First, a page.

Dysautonomia is a broad term for conditions that range from fainting to more serious life threatening conditions. Some are quite common, and some are extremely rare.

Dysautonomia is a nervous system disorder that affects involuntary functions, such as breathing, blood pressure, and heart rate. It’s a broad condition that can involve too much or too little activity in the autonomic nervous system (ANS), which can affect your body in multiple ways.

For this reason, experts break dysautonomia down into different types. Here are 15 types to know about, including their symptoms, causes, and outlook.

POTS is primarily known for causing orthostatic intolerance, or a decrease in blood flow to the heart when you stand up. This can lead to a temporary increase in heart rate and lightheadedness of fainting.

Though POTS primarily affects people assigned female at birth ages 15–50, anyone can develop it. Experts estimate that POTS affects at least 500,000 people in the United States.

The exact cause of POTS isn’t known, though medications and increased sodium intake may help.

Orthostatic hypotension, or low blood pressure when standing up, is relatively common. It’s usually due to standing up too quickly.

Risk factors may include being an older adult, long-term bed rest, and dehydration. Certain chronic conditions like diabetes might also be a risk factor.

Primary orthostatic hypotension is a rare subtype of this condition related to dysautonomia. A doctor may run tests, such as blood pressure readings and EKGs, to determine the cause.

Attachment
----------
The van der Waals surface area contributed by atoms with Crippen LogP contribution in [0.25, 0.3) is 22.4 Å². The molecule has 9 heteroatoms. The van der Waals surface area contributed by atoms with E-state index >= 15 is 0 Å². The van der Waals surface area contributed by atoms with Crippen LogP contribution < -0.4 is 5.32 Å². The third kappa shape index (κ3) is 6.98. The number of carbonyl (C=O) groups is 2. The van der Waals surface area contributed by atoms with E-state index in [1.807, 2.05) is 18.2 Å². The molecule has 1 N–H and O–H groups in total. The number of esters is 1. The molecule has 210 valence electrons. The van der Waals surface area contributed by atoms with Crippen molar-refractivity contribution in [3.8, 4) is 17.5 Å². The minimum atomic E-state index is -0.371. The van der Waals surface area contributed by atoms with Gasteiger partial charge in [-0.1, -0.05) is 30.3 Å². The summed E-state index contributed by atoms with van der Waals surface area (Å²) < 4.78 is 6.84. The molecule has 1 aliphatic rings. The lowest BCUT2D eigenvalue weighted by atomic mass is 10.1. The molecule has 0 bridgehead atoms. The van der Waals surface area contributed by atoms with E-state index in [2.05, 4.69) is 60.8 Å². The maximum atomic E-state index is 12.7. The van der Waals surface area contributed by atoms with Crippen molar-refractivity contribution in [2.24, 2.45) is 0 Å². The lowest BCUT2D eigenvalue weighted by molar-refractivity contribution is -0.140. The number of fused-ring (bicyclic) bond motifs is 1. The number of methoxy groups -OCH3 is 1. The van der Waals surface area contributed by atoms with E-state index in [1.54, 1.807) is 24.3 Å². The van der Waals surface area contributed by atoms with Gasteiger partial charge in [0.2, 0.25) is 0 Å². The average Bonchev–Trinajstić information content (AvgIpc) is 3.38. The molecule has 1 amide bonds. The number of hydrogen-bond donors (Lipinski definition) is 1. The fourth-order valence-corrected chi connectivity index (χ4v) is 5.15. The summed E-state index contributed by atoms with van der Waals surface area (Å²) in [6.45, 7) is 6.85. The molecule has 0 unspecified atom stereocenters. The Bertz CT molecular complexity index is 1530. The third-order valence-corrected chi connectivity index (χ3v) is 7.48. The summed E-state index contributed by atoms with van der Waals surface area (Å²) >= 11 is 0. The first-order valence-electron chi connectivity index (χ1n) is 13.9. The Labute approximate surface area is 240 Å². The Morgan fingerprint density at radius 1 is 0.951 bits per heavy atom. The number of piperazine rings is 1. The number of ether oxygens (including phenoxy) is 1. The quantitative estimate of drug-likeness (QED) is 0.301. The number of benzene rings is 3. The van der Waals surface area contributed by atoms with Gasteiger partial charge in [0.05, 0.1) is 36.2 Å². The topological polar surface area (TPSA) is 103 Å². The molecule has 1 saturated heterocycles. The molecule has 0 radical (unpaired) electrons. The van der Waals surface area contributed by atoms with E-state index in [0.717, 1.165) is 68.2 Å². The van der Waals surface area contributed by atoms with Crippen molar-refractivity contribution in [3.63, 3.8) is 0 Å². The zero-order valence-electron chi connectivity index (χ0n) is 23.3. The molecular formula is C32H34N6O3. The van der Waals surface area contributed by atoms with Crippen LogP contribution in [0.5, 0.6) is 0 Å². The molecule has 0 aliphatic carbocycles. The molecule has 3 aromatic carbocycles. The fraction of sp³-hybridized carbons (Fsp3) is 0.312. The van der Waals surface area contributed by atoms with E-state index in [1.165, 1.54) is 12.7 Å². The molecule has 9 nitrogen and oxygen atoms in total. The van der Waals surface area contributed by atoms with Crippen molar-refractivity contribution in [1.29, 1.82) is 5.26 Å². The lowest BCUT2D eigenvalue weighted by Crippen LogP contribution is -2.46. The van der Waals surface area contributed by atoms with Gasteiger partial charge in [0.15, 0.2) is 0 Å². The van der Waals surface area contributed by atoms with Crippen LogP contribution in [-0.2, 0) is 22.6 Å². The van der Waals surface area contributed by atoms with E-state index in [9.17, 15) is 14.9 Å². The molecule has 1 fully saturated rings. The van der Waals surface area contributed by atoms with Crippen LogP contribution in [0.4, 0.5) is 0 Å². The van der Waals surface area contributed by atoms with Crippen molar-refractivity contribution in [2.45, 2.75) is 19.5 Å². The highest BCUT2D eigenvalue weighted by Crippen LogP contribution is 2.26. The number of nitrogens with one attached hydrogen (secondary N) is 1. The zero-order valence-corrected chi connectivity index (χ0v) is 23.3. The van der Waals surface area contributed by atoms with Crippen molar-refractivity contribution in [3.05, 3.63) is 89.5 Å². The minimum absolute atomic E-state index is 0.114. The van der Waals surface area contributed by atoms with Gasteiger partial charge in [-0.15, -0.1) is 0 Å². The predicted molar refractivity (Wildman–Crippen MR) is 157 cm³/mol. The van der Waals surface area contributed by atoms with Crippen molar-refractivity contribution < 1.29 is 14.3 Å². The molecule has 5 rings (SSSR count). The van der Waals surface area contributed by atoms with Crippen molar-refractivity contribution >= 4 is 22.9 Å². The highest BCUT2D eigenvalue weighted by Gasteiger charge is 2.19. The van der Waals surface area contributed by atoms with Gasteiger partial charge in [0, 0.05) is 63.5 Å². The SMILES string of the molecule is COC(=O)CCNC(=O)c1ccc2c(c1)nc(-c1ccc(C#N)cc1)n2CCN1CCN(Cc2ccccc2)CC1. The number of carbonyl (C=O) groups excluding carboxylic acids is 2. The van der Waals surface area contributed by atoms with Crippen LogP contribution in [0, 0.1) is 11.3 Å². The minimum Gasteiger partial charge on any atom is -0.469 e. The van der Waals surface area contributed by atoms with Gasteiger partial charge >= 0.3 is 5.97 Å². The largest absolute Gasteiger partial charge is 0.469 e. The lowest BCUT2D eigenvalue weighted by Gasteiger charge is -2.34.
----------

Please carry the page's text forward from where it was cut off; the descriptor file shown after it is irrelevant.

Dietary changes, hydration, and medication adjustments may all help control symptoms.

Vasovagal syncope is a fainting episode in response to triggers your body overreacts to. These may include phobias, significant stress, or seeing needles or blood. It’s relatively common, with an estimated lifetime incidence of 35%.

With vasovagal syncope, your blood pressure drops so suddenly that you may temporarily lose consciousness. Nausea, lightheadedness, and tunnel vision are also common symptoms. The best treatment for these episodes is trigger avoidance.

You may also prevent a vasovagal episode by lying in the supine position as soon as you experience warning signs.

FD is a genetic type of dysautonomia most often present at birth. It’s rare, affecting an estimated 200,000 people in the United States.

Common symptoms of FD include difficulties with breathing and swallowing, as well as poor blood pressure and body temperature regulation.

FD may worsen over time and may become life threatening during childhood. There’s no cure, but treatment can help alleviate symptoms and prevent complications. These include feeding tubes and corrective surgeries.